The Secret Life Of Plants Documentary

The Secret Life Of Plants is a 1979 documentary directed by Walon Green based on a book of the same name written by Peter Tompkins and Christopher Bird. It is described as "A fascinating account of the physical, emotional, and spiritual relations between plants and man."

The movie also features the deep insightful knowledge of the African Dogon Tribe about the nature of the Universe ... They share sacred knowledge about Po Tolo, Sirius's companion star invisible to the naked eye. This is proven by modern astrology today ... Sirius does have an orbiting companion star invisible to the naked eye and the Dogon Tribe have known this for thousands of years without any astronomical equipment. The Dogon Tribe have known to have had an extraterrestrial contact with beings from Sirius and they shared much knowledge with them about the universe ... and the unity of all creation .

The movie shows us that plants too are sentient and respond to human emotions, despite their lack of a nervous system and a brain. This sentience is observed primarily through changes in the plant's conductivity, as through a polygraph, as pioneered by Cleve Backster.

It features the Stevie Wonder soundtrack Journey through the Secret Life of Plants. The film made heavy use of time-lapse photography (where you can see plants grow in a few seconds, creepers reaching out to other plants and tugging on them, mushrooms and flowers popping open, etc.), certainly in order to portray them as animate beings. When the film was released, such images were a novelty to the general public.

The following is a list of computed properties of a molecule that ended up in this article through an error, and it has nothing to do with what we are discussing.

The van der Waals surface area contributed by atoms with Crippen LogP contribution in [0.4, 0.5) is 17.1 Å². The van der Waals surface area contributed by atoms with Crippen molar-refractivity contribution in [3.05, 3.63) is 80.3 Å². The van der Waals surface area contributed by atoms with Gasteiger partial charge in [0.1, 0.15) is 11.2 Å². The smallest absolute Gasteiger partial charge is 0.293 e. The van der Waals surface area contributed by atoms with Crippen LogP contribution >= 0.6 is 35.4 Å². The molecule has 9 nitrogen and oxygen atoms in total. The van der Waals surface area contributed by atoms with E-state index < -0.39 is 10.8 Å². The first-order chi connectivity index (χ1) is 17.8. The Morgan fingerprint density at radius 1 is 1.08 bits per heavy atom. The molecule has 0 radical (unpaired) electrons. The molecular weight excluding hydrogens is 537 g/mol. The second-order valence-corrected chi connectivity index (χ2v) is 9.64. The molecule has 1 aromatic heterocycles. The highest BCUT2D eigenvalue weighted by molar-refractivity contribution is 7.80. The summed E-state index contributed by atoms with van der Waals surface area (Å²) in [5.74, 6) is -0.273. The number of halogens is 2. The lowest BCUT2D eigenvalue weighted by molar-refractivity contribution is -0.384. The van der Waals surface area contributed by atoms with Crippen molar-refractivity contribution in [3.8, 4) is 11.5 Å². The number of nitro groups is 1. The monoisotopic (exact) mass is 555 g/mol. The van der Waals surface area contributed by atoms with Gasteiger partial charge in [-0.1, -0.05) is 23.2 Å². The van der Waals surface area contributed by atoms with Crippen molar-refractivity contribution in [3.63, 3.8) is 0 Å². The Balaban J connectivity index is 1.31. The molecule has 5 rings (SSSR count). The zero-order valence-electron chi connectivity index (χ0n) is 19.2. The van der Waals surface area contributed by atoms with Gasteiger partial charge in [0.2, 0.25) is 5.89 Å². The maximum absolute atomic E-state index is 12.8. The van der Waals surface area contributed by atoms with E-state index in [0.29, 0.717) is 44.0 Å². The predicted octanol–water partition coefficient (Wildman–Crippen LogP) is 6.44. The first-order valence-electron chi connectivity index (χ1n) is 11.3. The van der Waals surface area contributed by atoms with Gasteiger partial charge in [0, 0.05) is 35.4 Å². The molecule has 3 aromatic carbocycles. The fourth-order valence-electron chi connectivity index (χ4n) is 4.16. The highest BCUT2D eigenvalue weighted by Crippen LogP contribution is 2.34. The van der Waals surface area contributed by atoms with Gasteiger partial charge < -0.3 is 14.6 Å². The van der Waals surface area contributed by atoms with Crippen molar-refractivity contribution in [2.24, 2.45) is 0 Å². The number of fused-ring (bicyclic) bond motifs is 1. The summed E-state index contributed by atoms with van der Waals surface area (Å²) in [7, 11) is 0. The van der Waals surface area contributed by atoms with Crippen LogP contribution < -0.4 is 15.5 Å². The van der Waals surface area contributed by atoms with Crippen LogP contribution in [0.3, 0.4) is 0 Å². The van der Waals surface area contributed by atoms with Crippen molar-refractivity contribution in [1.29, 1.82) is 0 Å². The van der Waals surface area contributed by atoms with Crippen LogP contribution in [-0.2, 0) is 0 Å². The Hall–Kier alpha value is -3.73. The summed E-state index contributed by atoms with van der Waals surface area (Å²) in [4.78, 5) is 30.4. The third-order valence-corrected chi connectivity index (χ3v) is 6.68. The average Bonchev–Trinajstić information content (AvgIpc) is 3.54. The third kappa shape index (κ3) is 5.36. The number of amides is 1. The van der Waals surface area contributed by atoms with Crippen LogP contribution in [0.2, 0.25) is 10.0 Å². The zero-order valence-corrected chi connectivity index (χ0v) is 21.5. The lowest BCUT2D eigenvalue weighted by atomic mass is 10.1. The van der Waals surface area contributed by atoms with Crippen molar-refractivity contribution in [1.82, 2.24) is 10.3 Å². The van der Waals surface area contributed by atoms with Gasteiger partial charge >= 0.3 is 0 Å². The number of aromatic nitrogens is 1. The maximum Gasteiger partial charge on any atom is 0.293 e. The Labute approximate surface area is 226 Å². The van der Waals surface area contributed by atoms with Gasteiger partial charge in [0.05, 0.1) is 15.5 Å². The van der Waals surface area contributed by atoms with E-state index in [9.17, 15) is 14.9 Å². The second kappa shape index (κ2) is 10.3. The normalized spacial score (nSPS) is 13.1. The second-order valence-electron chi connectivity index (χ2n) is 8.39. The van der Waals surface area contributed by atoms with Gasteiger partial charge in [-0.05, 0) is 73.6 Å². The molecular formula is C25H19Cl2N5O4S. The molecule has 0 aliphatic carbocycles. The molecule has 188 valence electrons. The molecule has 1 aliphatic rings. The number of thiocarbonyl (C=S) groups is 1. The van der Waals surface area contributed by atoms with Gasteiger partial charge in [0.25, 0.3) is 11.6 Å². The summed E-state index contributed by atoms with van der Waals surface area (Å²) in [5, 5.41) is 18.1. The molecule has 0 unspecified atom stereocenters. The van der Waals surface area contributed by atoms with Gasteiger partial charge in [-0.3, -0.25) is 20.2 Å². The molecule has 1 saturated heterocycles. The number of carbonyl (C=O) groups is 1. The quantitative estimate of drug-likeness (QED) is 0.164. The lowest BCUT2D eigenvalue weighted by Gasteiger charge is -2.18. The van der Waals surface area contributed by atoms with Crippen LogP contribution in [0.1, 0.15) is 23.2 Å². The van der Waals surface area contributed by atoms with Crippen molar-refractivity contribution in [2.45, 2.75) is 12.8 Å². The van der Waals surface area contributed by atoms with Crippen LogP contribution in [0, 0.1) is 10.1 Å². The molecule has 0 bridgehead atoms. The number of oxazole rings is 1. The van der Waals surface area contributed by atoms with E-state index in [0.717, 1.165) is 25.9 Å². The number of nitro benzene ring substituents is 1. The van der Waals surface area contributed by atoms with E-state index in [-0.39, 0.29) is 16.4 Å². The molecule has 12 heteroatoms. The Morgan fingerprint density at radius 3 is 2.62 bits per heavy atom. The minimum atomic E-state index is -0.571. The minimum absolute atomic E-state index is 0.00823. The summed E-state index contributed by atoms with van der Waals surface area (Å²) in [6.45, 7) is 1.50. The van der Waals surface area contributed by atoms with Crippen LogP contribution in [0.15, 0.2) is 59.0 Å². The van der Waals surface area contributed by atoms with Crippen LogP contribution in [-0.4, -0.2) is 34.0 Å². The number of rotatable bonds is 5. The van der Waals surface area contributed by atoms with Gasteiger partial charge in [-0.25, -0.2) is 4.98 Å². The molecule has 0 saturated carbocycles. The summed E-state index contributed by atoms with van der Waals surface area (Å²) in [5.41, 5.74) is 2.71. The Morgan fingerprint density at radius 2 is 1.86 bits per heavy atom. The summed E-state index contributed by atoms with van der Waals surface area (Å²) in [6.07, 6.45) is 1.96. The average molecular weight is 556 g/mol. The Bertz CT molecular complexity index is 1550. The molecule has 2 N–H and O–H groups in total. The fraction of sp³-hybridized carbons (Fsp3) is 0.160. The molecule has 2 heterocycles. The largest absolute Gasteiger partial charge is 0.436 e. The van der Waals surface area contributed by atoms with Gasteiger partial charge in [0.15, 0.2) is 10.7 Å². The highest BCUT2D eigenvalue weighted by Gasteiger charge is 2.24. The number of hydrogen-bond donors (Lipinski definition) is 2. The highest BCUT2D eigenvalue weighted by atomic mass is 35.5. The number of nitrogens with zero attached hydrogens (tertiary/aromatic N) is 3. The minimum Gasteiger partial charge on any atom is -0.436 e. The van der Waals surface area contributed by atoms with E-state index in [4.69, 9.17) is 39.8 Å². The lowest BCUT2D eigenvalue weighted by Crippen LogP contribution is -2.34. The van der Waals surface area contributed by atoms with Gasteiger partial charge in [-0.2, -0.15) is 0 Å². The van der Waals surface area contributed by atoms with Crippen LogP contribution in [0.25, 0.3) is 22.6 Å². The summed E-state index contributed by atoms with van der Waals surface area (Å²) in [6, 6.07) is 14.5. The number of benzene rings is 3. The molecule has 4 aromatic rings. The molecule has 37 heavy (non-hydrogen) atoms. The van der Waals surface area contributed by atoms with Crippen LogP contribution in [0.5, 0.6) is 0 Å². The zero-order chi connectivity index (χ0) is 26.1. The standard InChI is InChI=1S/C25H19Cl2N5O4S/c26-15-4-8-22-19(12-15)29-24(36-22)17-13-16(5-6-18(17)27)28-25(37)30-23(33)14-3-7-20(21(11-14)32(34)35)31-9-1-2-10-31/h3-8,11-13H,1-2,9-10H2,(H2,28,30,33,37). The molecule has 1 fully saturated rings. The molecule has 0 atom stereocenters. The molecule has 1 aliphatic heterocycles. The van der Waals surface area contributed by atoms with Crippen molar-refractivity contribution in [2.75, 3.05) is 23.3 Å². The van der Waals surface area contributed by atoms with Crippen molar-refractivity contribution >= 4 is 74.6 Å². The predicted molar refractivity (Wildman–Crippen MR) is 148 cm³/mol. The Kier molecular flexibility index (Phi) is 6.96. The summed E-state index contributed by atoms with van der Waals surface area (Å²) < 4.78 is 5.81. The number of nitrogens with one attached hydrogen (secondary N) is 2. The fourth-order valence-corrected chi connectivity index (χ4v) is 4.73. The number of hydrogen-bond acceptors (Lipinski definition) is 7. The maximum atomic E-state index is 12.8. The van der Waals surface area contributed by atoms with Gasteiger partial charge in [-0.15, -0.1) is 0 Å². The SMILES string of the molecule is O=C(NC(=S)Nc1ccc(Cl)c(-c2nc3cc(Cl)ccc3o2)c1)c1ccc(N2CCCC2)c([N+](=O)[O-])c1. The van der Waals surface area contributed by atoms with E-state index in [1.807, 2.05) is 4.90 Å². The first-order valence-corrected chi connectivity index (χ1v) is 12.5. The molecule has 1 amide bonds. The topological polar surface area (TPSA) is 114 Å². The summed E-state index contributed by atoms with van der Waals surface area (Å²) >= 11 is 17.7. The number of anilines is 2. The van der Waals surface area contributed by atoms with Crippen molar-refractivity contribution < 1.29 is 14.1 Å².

Psychobotany: Psycho (from the Greek psyche meaning mind or soul); botany (the study of plants).

Psychobotany attempts to cultivate a cultural terrain that includes a wide array of efforts at human/plant communication. Artists, scientists, subcultures, religions, activists, and visionaries all share plots in the field of Psychobotany. Combining elements of scientific truth, spiritual beliefs, aesthetic savvy, and social expression, Psychobotany is a fertile ground where the diverse cultural roots of human/plant communication can take hold.

That said, this book is about much more than just plants; it delves quite deeply into such topics as the aura, psychophysics, orgone, radionics, kirlian photography, magnetism/magnetotropism, bioelectrics, dowsing, and the history of science.

                                                       Photo Credit : Ryan Padilla

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